by Witi Ihimaera
I was interested in this one because I’ve been wanting to read more books set in New Zealand and Australia before I travel there later this year. This fictional story introduces us to Kahu, the 8-year-old granddaughter of the Maori chief Koro. She is a disappointment to Koro because only sons can carry on the honored tradition of being a Maori whale rider. Despite Kahu’s clear connection with the whales, her grandfather never sees her for who she is.
BOTTOM LINE: The short novel doesn’t give readers long to get to know the characters and perhaps that was why I didn’t love it. I definitely liked learning more about the Maori culture and reading more about the myths in their culture. It’s also a great story for young girls to read. It encourages them to embrace who they are, even if society tells them they aren’t worthy of their male counterparts. I would highly recommend the film version as well, it’s wonderful!
The Here and Now
by Ann Brashares
The latest in a string of YA dystopian books comes from the author of The Sisterhood of the Traveling Pants. Prenna is part of a time traveling group that’s returned to the past to help save their future. The story is one part “When You Reach Me” and one part “Twelve Monkeys.”
Ethan is a “time native” who meets Prenna after she has traveled to the past. The two have an undeniable connection even though she does everything she can to keep her distance and obey the rules of her group.
The book definitely has a message it’s trying to get across and it’s not very subtle about it. To the point where it felt more like a PSA then a novel at times it felt like a PSA. We’re all ruining the planet and soon the mosquitos will kill us all. Lest you think I’m exaggerating:
“We also wrecked the planets her own habitation and the mosquito will win. And less we succeed in changing of course, it will win.”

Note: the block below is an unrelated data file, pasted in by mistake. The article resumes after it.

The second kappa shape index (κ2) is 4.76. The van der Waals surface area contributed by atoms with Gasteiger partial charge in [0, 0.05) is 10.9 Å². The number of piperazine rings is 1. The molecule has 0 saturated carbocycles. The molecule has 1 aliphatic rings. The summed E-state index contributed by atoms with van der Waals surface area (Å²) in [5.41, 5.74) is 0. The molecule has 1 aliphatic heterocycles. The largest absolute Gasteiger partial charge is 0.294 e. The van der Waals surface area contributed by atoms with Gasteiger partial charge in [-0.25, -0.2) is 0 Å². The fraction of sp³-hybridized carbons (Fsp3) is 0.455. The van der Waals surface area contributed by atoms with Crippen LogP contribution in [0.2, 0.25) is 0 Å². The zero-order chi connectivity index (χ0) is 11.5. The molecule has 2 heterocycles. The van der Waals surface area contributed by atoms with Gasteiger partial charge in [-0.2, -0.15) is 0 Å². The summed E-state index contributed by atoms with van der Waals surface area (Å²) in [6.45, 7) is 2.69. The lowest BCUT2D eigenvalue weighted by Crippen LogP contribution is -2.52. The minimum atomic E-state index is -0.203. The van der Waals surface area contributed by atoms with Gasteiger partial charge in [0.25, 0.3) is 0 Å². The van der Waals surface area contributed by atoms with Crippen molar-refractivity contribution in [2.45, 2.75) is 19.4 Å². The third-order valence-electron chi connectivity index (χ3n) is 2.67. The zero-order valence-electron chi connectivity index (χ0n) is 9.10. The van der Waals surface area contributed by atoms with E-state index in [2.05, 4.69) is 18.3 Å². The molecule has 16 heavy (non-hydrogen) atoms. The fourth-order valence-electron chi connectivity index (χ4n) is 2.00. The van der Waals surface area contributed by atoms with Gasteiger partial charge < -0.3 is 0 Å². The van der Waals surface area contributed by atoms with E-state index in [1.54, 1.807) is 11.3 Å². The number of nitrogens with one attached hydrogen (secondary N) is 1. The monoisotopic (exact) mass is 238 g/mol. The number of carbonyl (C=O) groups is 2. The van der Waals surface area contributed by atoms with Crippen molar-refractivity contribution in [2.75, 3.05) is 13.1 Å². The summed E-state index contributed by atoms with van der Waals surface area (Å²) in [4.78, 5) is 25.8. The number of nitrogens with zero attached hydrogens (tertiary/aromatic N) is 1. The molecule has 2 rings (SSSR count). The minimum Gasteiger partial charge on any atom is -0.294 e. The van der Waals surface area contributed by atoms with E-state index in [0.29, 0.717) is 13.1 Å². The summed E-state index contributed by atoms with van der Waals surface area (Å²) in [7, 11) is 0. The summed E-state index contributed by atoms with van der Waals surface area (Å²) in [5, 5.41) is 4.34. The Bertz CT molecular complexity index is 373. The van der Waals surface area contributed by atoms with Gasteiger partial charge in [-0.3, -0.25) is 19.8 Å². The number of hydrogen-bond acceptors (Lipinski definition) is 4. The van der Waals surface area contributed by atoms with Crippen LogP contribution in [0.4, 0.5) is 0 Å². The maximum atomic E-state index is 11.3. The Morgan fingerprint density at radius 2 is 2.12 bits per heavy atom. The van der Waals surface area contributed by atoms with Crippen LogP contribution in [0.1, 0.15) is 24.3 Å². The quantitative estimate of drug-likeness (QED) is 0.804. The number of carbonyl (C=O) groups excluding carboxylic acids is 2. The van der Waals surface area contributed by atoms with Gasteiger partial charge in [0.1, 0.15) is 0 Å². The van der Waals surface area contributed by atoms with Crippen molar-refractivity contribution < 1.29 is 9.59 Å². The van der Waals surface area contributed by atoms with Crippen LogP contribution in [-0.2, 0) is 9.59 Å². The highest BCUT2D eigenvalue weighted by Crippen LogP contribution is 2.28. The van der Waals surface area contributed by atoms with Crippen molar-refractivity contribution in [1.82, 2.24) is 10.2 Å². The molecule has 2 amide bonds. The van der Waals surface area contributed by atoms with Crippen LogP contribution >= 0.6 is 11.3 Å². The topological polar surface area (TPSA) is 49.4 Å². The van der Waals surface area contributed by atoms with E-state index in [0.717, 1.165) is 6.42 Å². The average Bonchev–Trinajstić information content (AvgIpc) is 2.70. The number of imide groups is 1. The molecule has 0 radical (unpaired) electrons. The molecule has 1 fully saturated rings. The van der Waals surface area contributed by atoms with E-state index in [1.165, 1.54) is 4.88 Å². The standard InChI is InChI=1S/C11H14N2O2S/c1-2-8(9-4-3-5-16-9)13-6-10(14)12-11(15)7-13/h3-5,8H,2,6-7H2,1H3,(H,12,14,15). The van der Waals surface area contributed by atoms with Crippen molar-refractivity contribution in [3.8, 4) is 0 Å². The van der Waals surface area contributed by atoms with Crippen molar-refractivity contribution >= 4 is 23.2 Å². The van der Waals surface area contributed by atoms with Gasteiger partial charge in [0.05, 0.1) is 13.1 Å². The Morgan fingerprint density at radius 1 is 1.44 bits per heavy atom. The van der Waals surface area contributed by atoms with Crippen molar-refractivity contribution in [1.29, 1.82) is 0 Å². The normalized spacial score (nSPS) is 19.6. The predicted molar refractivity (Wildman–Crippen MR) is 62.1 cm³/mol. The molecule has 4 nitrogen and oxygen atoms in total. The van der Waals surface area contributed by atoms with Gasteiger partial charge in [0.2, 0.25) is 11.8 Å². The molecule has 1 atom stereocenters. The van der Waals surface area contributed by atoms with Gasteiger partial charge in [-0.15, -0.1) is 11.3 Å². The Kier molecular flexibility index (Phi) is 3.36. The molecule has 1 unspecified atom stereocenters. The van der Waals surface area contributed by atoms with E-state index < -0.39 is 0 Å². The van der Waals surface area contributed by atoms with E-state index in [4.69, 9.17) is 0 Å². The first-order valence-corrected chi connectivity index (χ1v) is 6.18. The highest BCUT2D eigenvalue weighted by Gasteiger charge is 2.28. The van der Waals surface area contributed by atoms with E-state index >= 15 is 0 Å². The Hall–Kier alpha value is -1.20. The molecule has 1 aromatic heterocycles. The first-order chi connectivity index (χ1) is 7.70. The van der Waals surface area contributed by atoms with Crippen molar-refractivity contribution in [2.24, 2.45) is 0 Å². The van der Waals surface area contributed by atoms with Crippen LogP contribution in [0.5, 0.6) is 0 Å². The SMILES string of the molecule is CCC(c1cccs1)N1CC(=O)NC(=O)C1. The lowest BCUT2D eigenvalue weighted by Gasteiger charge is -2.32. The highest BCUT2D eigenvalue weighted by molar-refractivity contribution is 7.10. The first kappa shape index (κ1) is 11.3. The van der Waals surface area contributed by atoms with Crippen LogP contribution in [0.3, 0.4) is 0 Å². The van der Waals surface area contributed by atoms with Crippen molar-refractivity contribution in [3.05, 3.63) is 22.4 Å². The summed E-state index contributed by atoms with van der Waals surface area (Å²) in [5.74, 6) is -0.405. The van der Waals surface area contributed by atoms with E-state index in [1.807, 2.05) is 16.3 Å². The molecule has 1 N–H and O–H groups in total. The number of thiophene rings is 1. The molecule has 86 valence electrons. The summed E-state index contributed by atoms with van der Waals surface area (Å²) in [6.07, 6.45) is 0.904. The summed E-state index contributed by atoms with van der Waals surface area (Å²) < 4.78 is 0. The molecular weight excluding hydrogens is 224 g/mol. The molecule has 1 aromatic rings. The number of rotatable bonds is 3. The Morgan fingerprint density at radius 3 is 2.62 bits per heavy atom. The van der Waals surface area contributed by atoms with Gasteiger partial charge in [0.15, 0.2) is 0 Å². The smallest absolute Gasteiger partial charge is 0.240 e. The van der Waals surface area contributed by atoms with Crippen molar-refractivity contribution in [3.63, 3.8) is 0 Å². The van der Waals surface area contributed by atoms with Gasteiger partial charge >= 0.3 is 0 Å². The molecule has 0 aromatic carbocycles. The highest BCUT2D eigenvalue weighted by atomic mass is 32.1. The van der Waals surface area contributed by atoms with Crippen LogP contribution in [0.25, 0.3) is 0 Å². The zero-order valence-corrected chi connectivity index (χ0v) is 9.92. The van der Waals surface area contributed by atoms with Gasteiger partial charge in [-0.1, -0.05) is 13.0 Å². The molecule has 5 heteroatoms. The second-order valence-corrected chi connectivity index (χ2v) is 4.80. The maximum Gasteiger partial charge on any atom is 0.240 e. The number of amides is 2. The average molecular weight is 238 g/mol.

BOTTOM LINE: Outside of an overarching environmental message the book felt very forgettable. Only days after finishing it I’m having trouble remembering characters’ names and plot points. Another is a long line of YA books that don’t leave a deep mark.
“Sometimes I only hear what we don’t say. I only think the things I shouldn’t think and I remember what I should forget. I hear the ghosts in this room, all the people we lost in our old life who are crying out to be remembered.”
"No matter how our hearts break, we bend toward life, don't we. We bend toward hope."
by Marissa Meyer
This is the first books in the Lunar Chronicles, an incredibly successful series. Cinder is a cyborg in this retelling of Cinderella. Some of the classic elements remain the same, there’s an evil stepmother and a handsome prince, but many things have changed. Cinder is a talented mechanic with a strong personality and dreams of her own. I loved all of those aspects of the book.
My problem was that I knew most of the major plot points in the first 10% of the book (read it on my kindle.) I remember reading one line and thinking, well obviously this is what's going to happen and then in the final few pages that was the big “twist.” It wouldn’t have bothered me so much if they hadn’t made that a huge reveal at the end. I felt like I didn’t even need to read the remaining 90% of the book at that point.
BOTTOM LINE: It’s a quick read and an interesting one. The predictability let me down, but I definitely give it points for being an original version of a well-known story. I haven’t decided if I’ll read the next book yet.